Paper Mache tzompantli Aztec/Mayan Skull Trophy Rack Mexican Artist Javier Bobadilla
- Mexican Paper Mache Aztec Skull Rack "Tzompantli"
- Height- 10 1/2"
- Wide- 6 3/4"
- The stand- 7" x 2 1/4"
- Each skull rack has a total of 12 skulls( 4 across on each pole).
- They were made by Mexico City artisan Javier Bobadilla.
- Javier works vary from small faces to huge paper mache works of art. They are exhibited in museums and fine stores throughout parts of Mexico, United States and Europe.
- The Skull Racks are individually crafted and will have some differences one to another.
- Brief History of the racks:
- Racks known as “tzompantli” were where the Aztecs displayed the severed heads of sacrifice victims on wooden poles pushed through the sides of the skull. The poles were suspended horizontally on vertical posts.
- These poles “was a show of might” by the Aztecs. Friends and even enemies were invited into the city, precisely to be cowed by the grisly display of heads in various stages of decomposition.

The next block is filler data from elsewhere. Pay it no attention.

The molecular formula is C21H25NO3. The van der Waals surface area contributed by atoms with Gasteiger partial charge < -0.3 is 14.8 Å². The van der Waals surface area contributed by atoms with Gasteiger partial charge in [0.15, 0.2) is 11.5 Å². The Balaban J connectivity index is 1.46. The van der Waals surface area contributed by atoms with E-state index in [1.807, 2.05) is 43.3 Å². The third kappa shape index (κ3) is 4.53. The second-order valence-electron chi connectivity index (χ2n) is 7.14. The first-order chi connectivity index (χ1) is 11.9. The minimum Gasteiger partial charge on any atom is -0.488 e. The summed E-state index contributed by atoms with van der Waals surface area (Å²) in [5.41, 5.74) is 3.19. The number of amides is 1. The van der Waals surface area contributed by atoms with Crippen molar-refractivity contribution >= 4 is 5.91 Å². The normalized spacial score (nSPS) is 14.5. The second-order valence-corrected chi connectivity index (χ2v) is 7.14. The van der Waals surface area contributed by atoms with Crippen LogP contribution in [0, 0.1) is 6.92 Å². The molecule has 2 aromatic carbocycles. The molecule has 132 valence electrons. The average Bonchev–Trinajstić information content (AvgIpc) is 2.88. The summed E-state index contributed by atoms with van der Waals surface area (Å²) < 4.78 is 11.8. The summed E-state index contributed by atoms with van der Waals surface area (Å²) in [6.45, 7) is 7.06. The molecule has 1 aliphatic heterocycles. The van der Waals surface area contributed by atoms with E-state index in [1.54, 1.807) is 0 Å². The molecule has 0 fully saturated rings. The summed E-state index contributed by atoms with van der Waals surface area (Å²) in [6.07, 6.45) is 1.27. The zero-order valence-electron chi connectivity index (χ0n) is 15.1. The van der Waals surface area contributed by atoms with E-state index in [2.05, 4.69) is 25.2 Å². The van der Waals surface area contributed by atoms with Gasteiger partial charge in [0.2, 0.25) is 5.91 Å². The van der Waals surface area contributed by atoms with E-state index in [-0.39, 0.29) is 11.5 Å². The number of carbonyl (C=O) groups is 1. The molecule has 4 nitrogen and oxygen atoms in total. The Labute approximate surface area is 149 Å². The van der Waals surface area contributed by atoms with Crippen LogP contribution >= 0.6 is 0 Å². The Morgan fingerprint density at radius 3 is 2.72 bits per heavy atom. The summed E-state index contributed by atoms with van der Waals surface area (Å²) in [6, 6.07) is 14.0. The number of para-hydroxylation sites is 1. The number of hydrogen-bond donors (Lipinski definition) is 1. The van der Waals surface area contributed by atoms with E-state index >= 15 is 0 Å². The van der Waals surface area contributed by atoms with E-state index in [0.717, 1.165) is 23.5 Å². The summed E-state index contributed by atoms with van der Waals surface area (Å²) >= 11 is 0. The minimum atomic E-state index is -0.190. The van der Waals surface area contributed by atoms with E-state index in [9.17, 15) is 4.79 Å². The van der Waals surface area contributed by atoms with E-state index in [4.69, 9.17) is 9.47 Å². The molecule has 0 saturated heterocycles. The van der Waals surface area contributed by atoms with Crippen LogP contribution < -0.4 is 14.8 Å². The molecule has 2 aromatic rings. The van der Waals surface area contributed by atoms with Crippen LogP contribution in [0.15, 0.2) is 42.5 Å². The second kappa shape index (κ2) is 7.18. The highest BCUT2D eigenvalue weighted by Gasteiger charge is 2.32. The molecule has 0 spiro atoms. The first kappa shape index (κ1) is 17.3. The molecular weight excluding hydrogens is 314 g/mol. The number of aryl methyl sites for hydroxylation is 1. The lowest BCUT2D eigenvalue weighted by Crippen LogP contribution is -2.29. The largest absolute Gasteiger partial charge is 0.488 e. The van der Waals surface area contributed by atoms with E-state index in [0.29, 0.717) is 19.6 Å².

- The Tzompantli structure at Chichén Itzá is a Toltec structure, where the heads of sacrificial victims were placed; although it was one of three platforms in the Great Plaza, it was according to Bishop Landa, the only one for this purpose--the others were for farces and comedies, showing the Itzá's were all about fun. The platform walls of the Tzompantli have carved reliefs of four different subjects. The primary subject is the skull rack itself; others show a scene with a human sacrifice; eagles eating human hearts; and skeletonized warriors with shields and arrows.
- Great gift for anyone interested in Pre Colombian art/history.